Home Baseball Content Why Baseball Players Shouldn’t Olympic Lift

Why Baseball Players Shouldn’t Olympic Lift

Written on August 2, 2012 at 8:22 am, by Eric Cressey

I’ve been very outspoken in the past about how I am completely against the inclusion of Olympic lifts in baseball strength and conditioning programs because of injury risk and the fact that I don’t believe the carryover in power development is as good as many folks think.  I’ve taken a lot of heat for it, too, as it’s essentially blasphemy for a strength and conditioning coach to not think the Olympic lifts are a “Holy Grail” of performance enhancement.

Truth be told, I think there is merit to the Olympic lifts for a lot of athletes and general fitness folks.  However, baseball players aren’t like most athletes or general fitness folks.  They have far more joint laxity, and it’s a key trait that helps to make them successful in their sport.  While I hate to ever bring additional attention to an extremely unfortunately event, a weightlifting injury that occurs in this year’s Olympics reminded me of just one reason why I don’t include the Olympic lifts with our throwers.  Please keep in mind that while this isn’t the most “gruesome” lifting injury video you’ll see, some folks might find it disturbing (if you want to see the more gruesome “after” photo, read this article).  If you’re one of those folks, don’t push play (Cliff’s notes: he dislocates his elbow).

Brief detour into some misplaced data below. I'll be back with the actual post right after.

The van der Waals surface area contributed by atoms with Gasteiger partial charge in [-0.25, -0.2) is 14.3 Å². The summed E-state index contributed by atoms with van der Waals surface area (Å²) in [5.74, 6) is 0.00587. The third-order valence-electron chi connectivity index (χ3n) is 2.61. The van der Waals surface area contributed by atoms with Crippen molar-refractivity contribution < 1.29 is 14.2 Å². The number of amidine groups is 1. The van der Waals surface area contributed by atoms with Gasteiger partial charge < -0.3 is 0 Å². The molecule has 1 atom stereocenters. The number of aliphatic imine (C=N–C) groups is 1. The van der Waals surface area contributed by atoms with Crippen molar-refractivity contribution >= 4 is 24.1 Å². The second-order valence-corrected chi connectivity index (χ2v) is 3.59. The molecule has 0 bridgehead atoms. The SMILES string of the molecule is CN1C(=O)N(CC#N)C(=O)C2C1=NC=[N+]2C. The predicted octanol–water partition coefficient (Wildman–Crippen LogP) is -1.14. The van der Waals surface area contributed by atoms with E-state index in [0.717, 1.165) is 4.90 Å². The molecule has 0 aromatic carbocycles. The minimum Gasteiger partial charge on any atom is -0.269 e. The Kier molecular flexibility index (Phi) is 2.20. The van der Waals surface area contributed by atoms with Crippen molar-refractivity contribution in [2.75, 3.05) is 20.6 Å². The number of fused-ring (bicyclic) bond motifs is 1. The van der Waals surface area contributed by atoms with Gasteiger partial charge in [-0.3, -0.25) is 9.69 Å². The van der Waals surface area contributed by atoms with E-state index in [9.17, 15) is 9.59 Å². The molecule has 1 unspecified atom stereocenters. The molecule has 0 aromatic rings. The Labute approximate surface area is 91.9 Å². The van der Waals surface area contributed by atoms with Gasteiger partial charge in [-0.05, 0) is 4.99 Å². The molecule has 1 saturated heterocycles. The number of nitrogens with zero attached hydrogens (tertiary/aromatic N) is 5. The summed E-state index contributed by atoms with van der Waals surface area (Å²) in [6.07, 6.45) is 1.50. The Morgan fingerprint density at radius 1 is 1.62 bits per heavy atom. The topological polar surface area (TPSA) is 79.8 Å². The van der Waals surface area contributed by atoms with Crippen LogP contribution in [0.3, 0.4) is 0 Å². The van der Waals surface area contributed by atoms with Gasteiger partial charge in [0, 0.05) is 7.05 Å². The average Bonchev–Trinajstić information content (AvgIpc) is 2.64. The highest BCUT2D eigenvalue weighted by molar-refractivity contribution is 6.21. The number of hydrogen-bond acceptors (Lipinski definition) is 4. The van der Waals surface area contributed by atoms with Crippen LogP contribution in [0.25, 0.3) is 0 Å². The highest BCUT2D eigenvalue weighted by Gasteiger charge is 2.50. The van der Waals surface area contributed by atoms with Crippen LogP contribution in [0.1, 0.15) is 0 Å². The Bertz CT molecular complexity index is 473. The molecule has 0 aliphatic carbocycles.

Now, without knowing for sure what the official diagnosis is, an elbow dislocation could mean two things.  First, it could have been elbow hyperextension; I doubt that’s the case, as the elbow appears to be slightly flexed when it “buckles.”  Second – and more likely – we’re talking about a valgus stress injury; not the joint angle below, which is approximately 20-30 degrees of elbow flexion:

You know what’s remarkably coincidental about that elbow flexion angle?  It’s where you do a valgus stress test to assess the integrity of the ulnar collateral ligament.

I don’t know for sure if Sa Jae-hyouk is going to have a Tommy John surgery, but I can’t say that I would be surprised if it does occur.  And, he certainly wouldn’t be the first Olympic lifter to have one.

Now, I want to bring up a few important items.

1. I think this essentially kills the “they’re safe for baseball players if it’s in good form” argument that some folks throw out there.  For those who might not know, this was a gold medalist in Beijing in 2008, and he was expected to medal at this year’s Olympics, too.  I suspect he knows a few things about proper Olympic lifting technique.

2. According to research from Bigliani et al, 61% of pitchers and 47% of position players at the professional levels had sulcus signs (measure of instability) in their throwing shoulders.  And, 89% of the pitchers and 100% of the position players ALSO had it in their non-throwing shoulders, meaning that this is the way that they were born, not just something they acquired from throwing. I’ve never met an accomplished male Olympic lifter with a sulcus sign, though, which tells me that laxity is virtually non-existent in this athletic population, particularly in comparison with baseball players.  We need to fit the exercises to the athlete, not the athlete to the exercises.